NASA's X-59: The World’s Weirdest, Quietest Supersonic Jet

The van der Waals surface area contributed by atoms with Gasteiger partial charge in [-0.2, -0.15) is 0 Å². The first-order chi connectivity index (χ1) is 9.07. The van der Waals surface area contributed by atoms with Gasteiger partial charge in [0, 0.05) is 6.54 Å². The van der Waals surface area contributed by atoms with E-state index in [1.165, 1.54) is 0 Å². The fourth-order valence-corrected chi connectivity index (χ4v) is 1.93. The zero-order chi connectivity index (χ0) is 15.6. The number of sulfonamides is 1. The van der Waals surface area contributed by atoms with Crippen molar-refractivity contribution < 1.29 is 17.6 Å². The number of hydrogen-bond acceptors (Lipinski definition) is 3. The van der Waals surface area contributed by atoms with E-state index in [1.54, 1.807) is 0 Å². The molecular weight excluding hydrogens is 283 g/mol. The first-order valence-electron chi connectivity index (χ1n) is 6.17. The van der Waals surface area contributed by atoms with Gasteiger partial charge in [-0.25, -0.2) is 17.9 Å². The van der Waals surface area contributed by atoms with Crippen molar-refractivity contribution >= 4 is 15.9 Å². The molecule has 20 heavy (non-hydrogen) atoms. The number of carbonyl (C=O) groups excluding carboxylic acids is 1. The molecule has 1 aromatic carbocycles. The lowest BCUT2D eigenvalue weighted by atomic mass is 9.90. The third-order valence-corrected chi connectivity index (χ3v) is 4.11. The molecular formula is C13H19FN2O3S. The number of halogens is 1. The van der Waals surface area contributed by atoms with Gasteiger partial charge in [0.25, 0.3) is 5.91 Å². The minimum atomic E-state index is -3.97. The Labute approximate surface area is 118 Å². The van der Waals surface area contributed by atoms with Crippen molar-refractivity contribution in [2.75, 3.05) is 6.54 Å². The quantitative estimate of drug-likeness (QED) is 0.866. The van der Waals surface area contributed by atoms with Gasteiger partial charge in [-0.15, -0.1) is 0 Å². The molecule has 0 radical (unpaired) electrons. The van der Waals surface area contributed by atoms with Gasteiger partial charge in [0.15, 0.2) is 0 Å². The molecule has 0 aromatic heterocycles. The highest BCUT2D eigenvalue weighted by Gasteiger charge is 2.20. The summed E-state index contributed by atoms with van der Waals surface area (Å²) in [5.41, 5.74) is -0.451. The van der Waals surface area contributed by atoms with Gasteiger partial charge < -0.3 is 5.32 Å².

The Lockheed Martin X-59 is probably the strangest airplane ever designed. Its razor-sharp nose takes up half of the airplane’s length, there’s no cockpit in sight, the wings are tiny compared to the entire fuselage, and its oversized tail engine looks like a weird hump about to fall off. Of course, there’s a method to all this madness. The design is the secret sauce that has produced a true unicorn: a supersonic jet that doesn’t BOOM! the heck out of people and buildings on the ground. The sonic boom is a phenomenon that has long been the Achilles’ heel of supersonic flight. When an aircraft travels faster than the speed of sound, the compressed air molecules against the body of the plane produce shock waves that merge to form a sonic boom, a loud and disruptive noise heard on the ground. This noise has historically been a significant impediment to the commercial viability of supersonic flight over land. The X-59, developed alongside NASA, has a boom that’s 75 PLdB (perceived levels of decibels), the equivalent of hearing a dishwasher for less than a second. For comparison, the Concorde’s PLdB was 105, or as loud as listening to a chainsaw at full power. The Concorde’s cruising speed was 1,350mph, while the X-59 cruises at around 925mph — fast enough to make a flight from New York to London in about 3 hours. Lockheed Martin’s vision for commercial supersonic air travel is a 200-foot-long (double the length of the X-59) twin-engine model that will seat 44 passengers. Someday, people might be able to look up and see an alien shape in the sky, with the X-59’s design ushering in a new era for high-speed travel across the globe.